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Friday April 25, 2014 MYT 1:31:02 AM
Friday April 25, 2014 MYT 1:31:02 AM
KABUL (Reuters) - Three Americans were killed on Thursday when a security guard opened fire at a Kabul hospital funded by a U.S. Christian charity, the latest in a spate of attacks on foreign civilians in Afghanistan.
Attacks on security forces, Afghan civilians and Westerners have been on the rise since the beginning of the year as Western forces prepare to leave the country and Afghans choose a new president.
"We can confirm three Americans were killed," said a U.S. Embassy official, without providing further details. A fourth American was wounded, the Afghan Health Ministry said.
The attacker, a policeman employed as a security guard at the Cure Hospital, was captured, the ministry said. The Taliban have claimed responsibility for similar attacks this year, but made no comment about Thursday's shooting.
Those killed included a doctor, and a father and son visiting the hospital, Health Minister Suriya Dalil said.
"As they were walking out of the hospital, the security guard opened fire on them, killing three and wounding another one," an Interior Ministry official said.
Among the dead was Dr. Jerry Umanos, a Chicago paediatrician who volunteered for nearly a decade in Afghanistan training medical residents and seeing patients, according to the Chicago health centre where he worked for more than a quarter century.
"He was a loving, caring physician who served all of his patients with the utmost of respect," said Dr. Bruce Rowell, a paediatrician at Chicago's Lawndale Christian Health Center.
The security guard shot himself after the attack and was treated at the hospital before being transferred to Afghan custody, Mark Knecht, chief financial officer of Cure International, said in a televised statement.
Knecht said two other people were injured, but did not elaborate.
The shooting occurred in the grounds of the Cure Hospital, which specialises in children's and maternal health. It is considered one of the country's leading hospitals, in addition to being a training institution.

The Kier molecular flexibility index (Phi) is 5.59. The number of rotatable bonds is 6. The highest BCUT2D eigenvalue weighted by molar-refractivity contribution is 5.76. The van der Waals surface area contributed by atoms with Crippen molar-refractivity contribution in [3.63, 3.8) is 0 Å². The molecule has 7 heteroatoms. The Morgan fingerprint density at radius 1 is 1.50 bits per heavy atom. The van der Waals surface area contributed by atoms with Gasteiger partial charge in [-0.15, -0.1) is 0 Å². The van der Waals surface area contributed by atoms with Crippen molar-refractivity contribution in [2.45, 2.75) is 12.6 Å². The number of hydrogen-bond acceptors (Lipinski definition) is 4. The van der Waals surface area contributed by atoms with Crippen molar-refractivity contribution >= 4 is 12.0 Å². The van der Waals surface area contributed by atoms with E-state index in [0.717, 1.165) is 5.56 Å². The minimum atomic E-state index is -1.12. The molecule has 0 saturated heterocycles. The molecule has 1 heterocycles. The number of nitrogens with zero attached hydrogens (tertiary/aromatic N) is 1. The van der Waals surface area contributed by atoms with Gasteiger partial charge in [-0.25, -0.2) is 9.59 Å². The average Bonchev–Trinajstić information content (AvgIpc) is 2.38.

"They were not the people carrying guns, they did not have military uniforms, they came here under immense pressure and were here only to serve the people of Afghanistan," Dalil said of the victims.
"This was an inhumane and brutal action, and unfortunately will impact our health services."
The White House condemned the attack as "despicable and cowardly" and said it would continue to support Afghans who are committed to building a peaceful future.
The Cure organisation began operating the hospital in 2005, at the invitation of the Afghan government, and 27 doctors and 64 nurses work there, according to Cure's website.
The attack came nearly three weeks after Associated Press photographer Anja Niedringhaus, 48, was killed and reporter Kathy Gannon, 60, wounded while they were sitting in the back of a car in the east of the country.
The assault on the journalists came shortly after an Afghan journalist with the Agence France-Presse news agency was killed alongside eight other people when Taliban gunmen opened fire inside a luxury hotel in the centre of Kabul.
Also in March, a gunman shot dead Swedish journalist Nils Horner, 51, outside a restaurant in Kabul.
Eight Afghans and 13 foreigners were killed in January when a Taliban suicide bomber and gunmen attacked a restaurant in Kabul's diplomatic district.
(Reporting by Jeremy Laurence; and Hamid Shalizi; Additional reporting by Nick Carey and David Bailey; Editing by Paul Tait, Robert Birsel and Dan Grebler)
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